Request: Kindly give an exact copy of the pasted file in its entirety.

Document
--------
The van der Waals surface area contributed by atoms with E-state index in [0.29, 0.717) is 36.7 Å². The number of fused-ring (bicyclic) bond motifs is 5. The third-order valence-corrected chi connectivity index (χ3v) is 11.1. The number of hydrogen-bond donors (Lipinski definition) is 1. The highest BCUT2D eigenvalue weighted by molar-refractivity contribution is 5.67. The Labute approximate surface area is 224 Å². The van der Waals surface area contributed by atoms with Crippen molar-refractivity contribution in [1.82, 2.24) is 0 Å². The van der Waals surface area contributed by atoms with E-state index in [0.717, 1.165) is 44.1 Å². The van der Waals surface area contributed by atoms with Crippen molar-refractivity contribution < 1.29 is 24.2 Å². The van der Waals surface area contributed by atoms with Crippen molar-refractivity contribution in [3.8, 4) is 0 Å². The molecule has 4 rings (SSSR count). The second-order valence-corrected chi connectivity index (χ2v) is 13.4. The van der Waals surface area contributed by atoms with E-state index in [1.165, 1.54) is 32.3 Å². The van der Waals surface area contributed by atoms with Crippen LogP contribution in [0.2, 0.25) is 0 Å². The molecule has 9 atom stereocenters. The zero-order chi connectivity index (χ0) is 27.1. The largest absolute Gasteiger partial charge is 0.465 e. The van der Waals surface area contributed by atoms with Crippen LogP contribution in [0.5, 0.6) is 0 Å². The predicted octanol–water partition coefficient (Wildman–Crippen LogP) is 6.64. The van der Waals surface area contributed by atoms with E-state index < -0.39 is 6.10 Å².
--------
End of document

The van der Waals surface area contributed by atoms with E-state index in [0.29, 0.717) is 36.7 Å². The number of fused-ring (bicyclic) bond motifs is 5. The third-order valence-corrected chi connectivity index (χ3v) is 11.1. The number of hydrogen-bond donors (Lipinski definition) is 1. The highest BCUT2D eigenvalue weighted by molar-refractivity contribution is 5.67. The Labute approximate surface area is 224 Å². The van der Waals surface area contributed by atoms with Crippen molar-refractivity contribution in [1.82, 2.24) is 0 Å². The van der Waals surface area contributed by atoms with E-state index in [0.717, 1.165) is 44.1 Å². The van der Waals surface area contributed by atoms with Crippen molar-refractivity contribution < 1.29 is 24.2 Å². The van der Waals surface area contributed by atoms with Crippen molar-refractivity contribution in [3.8, 4) is 0 Å². The molecule has 4 rings (SSSR count). The second-order valence-corrected chi connectivity index (χ2v) is 13.4. The van der Waals surface area contributed by atoms with E-state index in [1.165, 1.54) is 32.3 Å². The van der Waals surface area contributed by atoms with Crippen LogP contribution in [0.2, 0.25) is 0 Å². The molecule has 9 atom stereocenters. The zero-order chi connectivity index (χ0) is 27.1. The largest absolute Gasteiger partial charge is 0.465 e. The van der Waals surface area contributed by atoms with Crippen LogP contribution in [0.5, 0.6) is 0 Å². The predicted octanol–water partition coefficient (Wildman–Crippen LogP) is 6.64. The van der Waals surface area contributed by atoms with E-state index < -0.39 is 6.10 Å².